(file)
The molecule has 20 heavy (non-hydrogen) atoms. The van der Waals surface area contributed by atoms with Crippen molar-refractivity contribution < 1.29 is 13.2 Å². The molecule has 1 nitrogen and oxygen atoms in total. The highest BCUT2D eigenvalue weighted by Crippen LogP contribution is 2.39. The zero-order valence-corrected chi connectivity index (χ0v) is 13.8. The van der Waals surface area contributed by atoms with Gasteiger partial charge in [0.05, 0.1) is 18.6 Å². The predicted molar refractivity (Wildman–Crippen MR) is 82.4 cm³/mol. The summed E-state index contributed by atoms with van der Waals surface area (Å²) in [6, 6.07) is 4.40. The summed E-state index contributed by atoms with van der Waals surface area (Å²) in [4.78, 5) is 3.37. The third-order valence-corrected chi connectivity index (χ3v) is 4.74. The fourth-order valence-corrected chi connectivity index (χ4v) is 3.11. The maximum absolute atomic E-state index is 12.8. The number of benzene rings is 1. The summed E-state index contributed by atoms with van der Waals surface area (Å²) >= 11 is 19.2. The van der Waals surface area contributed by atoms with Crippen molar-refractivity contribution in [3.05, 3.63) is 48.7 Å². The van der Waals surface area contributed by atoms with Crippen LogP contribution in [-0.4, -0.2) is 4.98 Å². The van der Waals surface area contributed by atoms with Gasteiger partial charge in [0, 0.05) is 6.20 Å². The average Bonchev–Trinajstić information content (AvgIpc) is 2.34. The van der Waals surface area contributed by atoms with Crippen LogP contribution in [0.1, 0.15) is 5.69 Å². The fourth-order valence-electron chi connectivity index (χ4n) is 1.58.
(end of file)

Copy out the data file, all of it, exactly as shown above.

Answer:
The molecule has 20 heavy (non-hydrogen) atoms. The van der Waals surface area contributed by atoms with Crippen molar-refractivity contribution < 1.29 is 13.2 Å². The molecule has 1 nitrogen and oxygen atoms in total. The highest BCUT2D eigenvalue weighted by Crippen LogP contribution is 2.39. The zero-order valence-corrected chi connectivity index (χ0v) is 13.8. The van der Waals surface area contributed by atoms with Gasteiger partial charge in [0.05, 0.1) is 18.6 Å². The predicted molar refractivity (Wildman–Crippen MR) is 82.4 cm³/mol. The summed E-state index contributed by atoms with van der Waals surface area (Å²) in [6, 6.07) is 4.40. The summed E-state index contributed by atoms with van der Waals surface area (Å²) in [4.78, 5) is 3.37. The third-order valence-corrected chi connectivity index (χ3v) is 4.74. The fourth-order valence-corrected chi connectivity index (χ4v) is 3.11. The maximum absolute atomic E-state index is 12.8. The number of benzene rings is 1. The summed E-state index contributed by atoms with van der Waals surface area (Å²) >= 11 is 19.2. The van der Waals surface area contributed by atoms with Crippen molar-refractivity contribution in [3.05, 3.63) is 48.7 Å². The van der Waals surface area contributed by atoms with Crippen LogP contribution in [-0.4, -0.2) is 4.98 Å². The van der Waals surface area contributed by atoms with Gasteiger partial charge in [0, 0.05) is 6.20 Å². The average Bonchev–Trinajstić information content (AvgIpc) is 2.34. The van der Waals surface area contributed by atoms with Crippen LogP contribution in [0.1, 0.15) is 5.69 Å². The fourth-order valence-electron chi connectivity index (χ4n) is 1.58.